How to select the right USB Type-C™ signal switches

USB Type-C™ enables the transfer of data, video and power over a single cable and connector. The flip-ability of the USB Type-C connector introduces connection pin redundancy, which requires a signal switch in order to bring the correct data path to the central processing unit (CPU) for signal processing.

There are two types of signal switches: USB only and USB plus video. Figure 1 shows USB-only switches applied in a USB Type-C end-to-end system.

Figure 1: USB Type-C end-to-end USB solution

The main purpose of a USB signal switch is to select the right USB 3.0 transmit (SSTX) and receive (SSRX) pins based on connector orientation from the configuration channel (CC) controller and route the active pins to the CPU. There are two types of signal switches or multiplexers: passive or active switches. The HD3SS3212 is a passive switch that can support a 10Gbps USB speed. The HD3SS3220 is 10Gbps passive switch with an integrated CC controller. If signal integrity is a concern in your design, you can use an active redriver switch to improve signal quality and help pass USB compliance. The TUSB542 is a USB 5Gbps redriver switch and the TUSB1042 is a USB 10Gbps redriver switch.

Among the many convenient features of USB Type-C, one cool advantage is the clever design of its physical layer, which enables DisplayPort™ (DP) protocol and signal pass through over its connector and cable. This brings tremendous benefits, not only because it results in a small-footprint connector and a lightweight cable, but because it enables simultaneous video and data transfer as well as power charging of the device, all through a single connection.

Video Electronics Standards Association (VESA)-specified DisplayPort Alternate Mode on USB Type-C allows four high-speed DisplayPort lane transfer over the USB Type-C high-speed data path, and auxiliary (AUX) channel signaling transfer through sideband-use (SBU) channels. The USB Type-C physical layer can deliver the DisplayPort 1.4 standard up to 8.1Gbps per lane, which is enough to support 4K or 8K video over the USB Type-C interface.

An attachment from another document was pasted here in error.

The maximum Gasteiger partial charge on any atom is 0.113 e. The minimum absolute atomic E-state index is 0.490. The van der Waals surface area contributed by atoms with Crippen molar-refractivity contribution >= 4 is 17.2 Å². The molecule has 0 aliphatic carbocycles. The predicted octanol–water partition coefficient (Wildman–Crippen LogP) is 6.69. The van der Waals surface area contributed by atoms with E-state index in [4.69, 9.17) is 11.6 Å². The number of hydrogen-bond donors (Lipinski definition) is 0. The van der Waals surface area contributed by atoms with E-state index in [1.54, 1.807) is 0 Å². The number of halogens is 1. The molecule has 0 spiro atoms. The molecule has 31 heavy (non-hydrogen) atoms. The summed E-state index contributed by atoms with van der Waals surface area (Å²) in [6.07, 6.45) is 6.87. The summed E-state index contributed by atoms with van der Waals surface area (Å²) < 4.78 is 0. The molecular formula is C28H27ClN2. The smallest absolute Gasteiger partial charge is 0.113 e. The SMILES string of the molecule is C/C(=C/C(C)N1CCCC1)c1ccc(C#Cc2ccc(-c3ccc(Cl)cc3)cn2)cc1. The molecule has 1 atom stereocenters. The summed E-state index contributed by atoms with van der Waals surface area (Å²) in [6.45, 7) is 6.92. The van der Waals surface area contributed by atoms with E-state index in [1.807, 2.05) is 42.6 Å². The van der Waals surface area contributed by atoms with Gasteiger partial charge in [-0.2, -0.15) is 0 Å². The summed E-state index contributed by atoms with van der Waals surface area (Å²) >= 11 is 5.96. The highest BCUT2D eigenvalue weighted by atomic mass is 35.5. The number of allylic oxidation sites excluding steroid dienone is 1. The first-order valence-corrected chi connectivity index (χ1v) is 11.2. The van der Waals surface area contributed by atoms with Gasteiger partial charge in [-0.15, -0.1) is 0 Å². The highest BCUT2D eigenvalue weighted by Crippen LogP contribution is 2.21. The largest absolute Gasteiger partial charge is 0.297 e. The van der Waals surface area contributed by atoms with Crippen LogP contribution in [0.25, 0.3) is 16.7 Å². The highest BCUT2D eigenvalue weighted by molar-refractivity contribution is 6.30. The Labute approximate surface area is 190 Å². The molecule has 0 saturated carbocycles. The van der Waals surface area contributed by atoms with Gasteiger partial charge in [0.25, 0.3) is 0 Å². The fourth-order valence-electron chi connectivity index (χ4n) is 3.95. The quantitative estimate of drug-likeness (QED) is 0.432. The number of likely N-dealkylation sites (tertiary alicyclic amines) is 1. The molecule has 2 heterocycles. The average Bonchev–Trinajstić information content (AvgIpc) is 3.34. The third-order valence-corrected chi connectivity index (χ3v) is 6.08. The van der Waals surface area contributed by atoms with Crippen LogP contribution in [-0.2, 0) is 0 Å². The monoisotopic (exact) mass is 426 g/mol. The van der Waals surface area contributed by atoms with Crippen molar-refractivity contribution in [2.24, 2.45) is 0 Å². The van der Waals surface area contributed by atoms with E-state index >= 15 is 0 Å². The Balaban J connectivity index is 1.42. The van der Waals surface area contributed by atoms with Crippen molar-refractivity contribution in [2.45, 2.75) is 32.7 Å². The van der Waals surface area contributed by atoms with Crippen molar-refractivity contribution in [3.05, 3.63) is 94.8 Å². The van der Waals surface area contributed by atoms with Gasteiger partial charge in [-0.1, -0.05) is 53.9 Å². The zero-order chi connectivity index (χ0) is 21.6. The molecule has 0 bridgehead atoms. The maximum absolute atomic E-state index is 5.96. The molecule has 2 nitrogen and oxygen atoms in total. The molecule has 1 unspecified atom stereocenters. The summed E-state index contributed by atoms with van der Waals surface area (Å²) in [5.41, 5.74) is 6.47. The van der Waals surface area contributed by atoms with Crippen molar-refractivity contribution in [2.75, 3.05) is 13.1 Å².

Enabling video over USB Type-C requires a signal multiplexer in the video source and a signal demultiplexer in the video sink to multiplex and demultiplex the video and USB signal. Figure 2 shows the signal multiplexer choices and placement in an end-to-end USB Type-C Alternate Mode system.

Figure 2: USB Type-C Alternate Mode end-to-end solution

The HS3SS460 is a passive Alternate Mode multiplexer that you can use in both the source and sink sides, supporting USB 3.0 and DisplayPort 1.2 at 5.4Gbps.

The TUSB546 and TUSB1046 are Alternate Mode redriver switches for the source side. Both are pin-to-pin compatible and support DisplayPort 1.4 at 8.1Gbps. The only difference is that the TUSB546 supports USB 3.0 at 5Gbps, while the TUSB1046 supports USB 3.1 Gen 2 at 10Gbps. In addition to supporting DisplayPort over USB Type-C Alternate Mode, these devices also support High-Definition Multimedia Interface (HDMI) over USB Type-C Alternate Mode.

The TUSB544 is a bidirectional USB Type-C redriver also supporting Alternate Mode that you can use when the signal multiplexer is integrated into the CPU and you need a redriver to improve signal integrity to pass compliance.

The TUSB564 is a USB Type-C Alternate Mode redriver multiplexer for the sink side, which makes it a good fit for docking, monitoring and virtual reality applications. The device supports USB 3.0 and DisplayPort 1.4 at 8.1Gbps signal demultiplexing while improving signal quality by compensating for printed circuit board (PCB) trace or cable loss, helping your system pass USB and DisplayPort compliance. Figure 3 shows the TUSB564 signal path in a typical use case.

Figure 3: TUSB564 functional diagram

In a USB Type-C system, USB 2.0 has its own data path. Typically, the USB 2.0 D+ and D- redundancy pins are connected, so you won’t need a signal switch. However, it is always wise to add a USB 2.0 redriver such as the TUSB212 or TUSB213 in a USB Type-C system to enable better USB 2.0 signal quality.

Table 1 summarizes USB Type-C signal switch key feature differences to help you find the most relevant solutions for your next USB Type-C project.

Table 1: USB Type-C signal switch comparison

Additional resources